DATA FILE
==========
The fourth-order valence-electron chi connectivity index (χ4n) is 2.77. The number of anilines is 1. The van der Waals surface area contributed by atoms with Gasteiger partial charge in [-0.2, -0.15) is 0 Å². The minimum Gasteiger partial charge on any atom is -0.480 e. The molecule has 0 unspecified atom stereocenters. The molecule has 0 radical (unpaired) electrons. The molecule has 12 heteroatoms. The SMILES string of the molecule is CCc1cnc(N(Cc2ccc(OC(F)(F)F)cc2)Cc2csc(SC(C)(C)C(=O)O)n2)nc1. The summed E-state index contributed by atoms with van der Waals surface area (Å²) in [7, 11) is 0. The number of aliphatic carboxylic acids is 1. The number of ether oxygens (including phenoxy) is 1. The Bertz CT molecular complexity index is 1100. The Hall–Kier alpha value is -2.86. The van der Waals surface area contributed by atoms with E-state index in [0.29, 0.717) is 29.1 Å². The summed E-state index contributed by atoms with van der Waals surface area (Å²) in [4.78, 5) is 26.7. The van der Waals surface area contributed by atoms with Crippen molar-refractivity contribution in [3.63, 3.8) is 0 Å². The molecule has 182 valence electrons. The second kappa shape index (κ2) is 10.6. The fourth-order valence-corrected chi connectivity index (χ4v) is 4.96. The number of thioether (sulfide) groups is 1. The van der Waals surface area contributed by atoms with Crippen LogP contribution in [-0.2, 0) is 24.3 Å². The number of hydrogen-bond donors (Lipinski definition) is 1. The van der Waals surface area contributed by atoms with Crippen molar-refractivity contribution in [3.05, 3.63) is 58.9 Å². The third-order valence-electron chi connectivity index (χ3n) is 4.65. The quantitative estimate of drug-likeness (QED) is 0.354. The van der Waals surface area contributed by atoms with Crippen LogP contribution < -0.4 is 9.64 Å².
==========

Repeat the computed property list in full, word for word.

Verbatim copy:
The fourth-order valence-electron chi connectivity index (χ4n) is 2.77. The number of anilines is 1. The van der Waals surface area contributed by atoms with Gasteiger partial charge in [-0.2, -0.15) is 0 Å². The minimum Gasteiger partial charge on any atom is -0.480 e. The molecule has 0 unspecified atom stereocenters. The molecule has 0 radical (unpaired) electrons. The molecule has 12 heteroatoms. The SMILES string of the molecule is CCc1cnc(N(Cc2ccc(OC(F)(F)F)cc2)Cc2csc(SC(C)(C)C(=O)O)n2)nc1. The summed E-state index contributed by atoms with van der Waals surface area (Å²) in [7, 11) is 0. The number of aliphatic carboxylic acids is 1. The number of ether oxygens (including phenoxy) is 1. The Bertz CT molecular complexity index is 1100. The Hall–Kier alpha value is -2.86. The van der Waals surface area contributed by atoms with E-state index in [0.29, 0.717) is 29.1 Å². The summed E-state index contributed by atoms with van der Waals surface area (Å²) in [4.78, 5) is 26.7. The van der Waals surface area contributed by atoms with Crippen molar-refractivity contribution in [3.63, 3.8) is 0 Å². The molecule has 182 valence electrons. The second kappa shape index (κ2) is 10.6. The fourth-order valence-corrected chi connectivity index (χ4v) is 4.96. The number of thioether (sulfide) groups is 1. The van der Waals surface area contributed by atoms with Crippen LogP contribution in [-0.2, 0) is 24.3 Å². The number of hydrogen-bond donors (Lipinski definition) is 1. The van der Waals surface area contributed by atoms with Crippen molar-refractivity contribution in [3.05, 3.63) is 58.9 Å². The third-order valence-electron chi connectivity index (χ3n) is 4.65. The quantitative estimate of drug-likeness (QED) is 0.354. The van der Waals surface area contributed by atoms with Crippen LogP contribution < -0.4 is 9.64 Å².